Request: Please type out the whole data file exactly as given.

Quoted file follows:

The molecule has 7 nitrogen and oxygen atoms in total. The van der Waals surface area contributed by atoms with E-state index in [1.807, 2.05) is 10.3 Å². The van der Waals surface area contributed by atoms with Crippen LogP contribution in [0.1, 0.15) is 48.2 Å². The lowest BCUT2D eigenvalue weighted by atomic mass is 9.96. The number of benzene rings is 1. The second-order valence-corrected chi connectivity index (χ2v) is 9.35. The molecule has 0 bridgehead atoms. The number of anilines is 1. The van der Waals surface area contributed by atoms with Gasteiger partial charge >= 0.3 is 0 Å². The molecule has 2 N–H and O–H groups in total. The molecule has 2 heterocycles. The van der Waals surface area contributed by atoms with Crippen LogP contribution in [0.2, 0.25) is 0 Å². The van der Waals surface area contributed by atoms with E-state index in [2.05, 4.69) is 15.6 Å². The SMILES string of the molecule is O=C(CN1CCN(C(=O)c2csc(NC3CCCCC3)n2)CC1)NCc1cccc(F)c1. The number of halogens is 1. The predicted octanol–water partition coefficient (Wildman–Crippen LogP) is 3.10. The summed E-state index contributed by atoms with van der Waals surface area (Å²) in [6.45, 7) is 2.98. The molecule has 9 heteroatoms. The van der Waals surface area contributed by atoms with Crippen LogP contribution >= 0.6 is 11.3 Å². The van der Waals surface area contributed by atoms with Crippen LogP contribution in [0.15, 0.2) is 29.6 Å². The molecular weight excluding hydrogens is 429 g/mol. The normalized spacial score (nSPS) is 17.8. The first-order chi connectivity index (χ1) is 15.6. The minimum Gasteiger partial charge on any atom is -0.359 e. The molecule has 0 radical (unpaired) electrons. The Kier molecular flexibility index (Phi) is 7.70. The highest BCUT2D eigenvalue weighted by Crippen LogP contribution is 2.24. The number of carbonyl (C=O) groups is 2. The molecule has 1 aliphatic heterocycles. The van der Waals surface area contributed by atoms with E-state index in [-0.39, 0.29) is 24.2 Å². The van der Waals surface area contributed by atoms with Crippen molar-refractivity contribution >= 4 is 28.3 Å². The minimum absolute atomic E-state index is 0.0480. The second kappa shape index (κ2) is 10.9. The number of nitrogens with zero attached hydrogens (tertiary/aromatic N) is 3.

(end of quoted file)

The molecule has 7 nitrogen and oxygen atoms in total. The van der Waals surface area contributed by atoms with E-state index in [1.807, 2.05) is 10.3 Å². The van der Waals surface area contributed by atoms with Crippen LogP contribution in [0.1, 0.15) is 48.2 Å². The lowest BCUT2D eigenvalue weighted by atomic mass is 9.96. The number of benzene rings is 1. The second-order valence-corrected chi connectivity index (χ2v) is 9.35. The molecule has 0 bridgehead atoms. The number of anilines is 1. The van der Waals surface area contributed by atoms with Gasteiger partial charge >= 0.3 is 0 Å². The molecule has 2 N–H and O–H groups in total. The molecule has 2 heterocycles. The van der Waals surface area contributed by atoms with Crippen LogP contribution in [0.2, 0.25) is 0 Å². The van der Waals surface area contributed by atoms with E-state index in [2.05, 4.69) is 15.6 Å². The SMILES string of the molecule is O=C(CN1CCN(C(=O)c2csc(NC3CCCCC3)n2)CC1)NCc1cccc(F)c1. The number of halogens is 1. The predicted octanol–water partition coefficient (Wildman–Crippen LogP) is 3.10. The summed E-state index contributed by atoms with van der Waals surface area (Å²) in [6.45, 7) is 2.98. The molecule has 9 heteroatoms. The van der Waals surface area contributed by atoms with Crippen LogP contribution >= 0.6 is 11.3 Å². The van der Waals surface area contributed by atoms with Crippen LogP contribution in [0.15, 0.2) is 29.6 Å². The molecular weight excluding hydrogens is 429 g/mol. The normalized spacial score (nSPS) is 17.8. The first-order chi connectivity index (χ1) is 15.6. The minimum Gasteiger partial charge on any atom is -0.359 e. The molecule has 0 radical (unpaired) electrons. The Kier molecular flexibility index (Phi) is 7.70. The highest BCUT2D eigenvalue weighted by Crippen LogP contribution is 2.24. The number of carbonyl (C=O) groups is 2. The molecule has 1 aliphatic heterocycles. The van der Waals surface area contributed by atoms with E-state index in [-0.39, 0.29) is 24.2 Å². The van der Waals surface area contributed by atoms with Crippen molar-refractivity contribution >= 4 is 28.3 Å². The minimum absolute atomic E-state index is 0.0480. The second kappa shape index (κ2) is 10.9. The number of nitrogens with zero attached hydrogens (tertiary/aromatic N) is 3.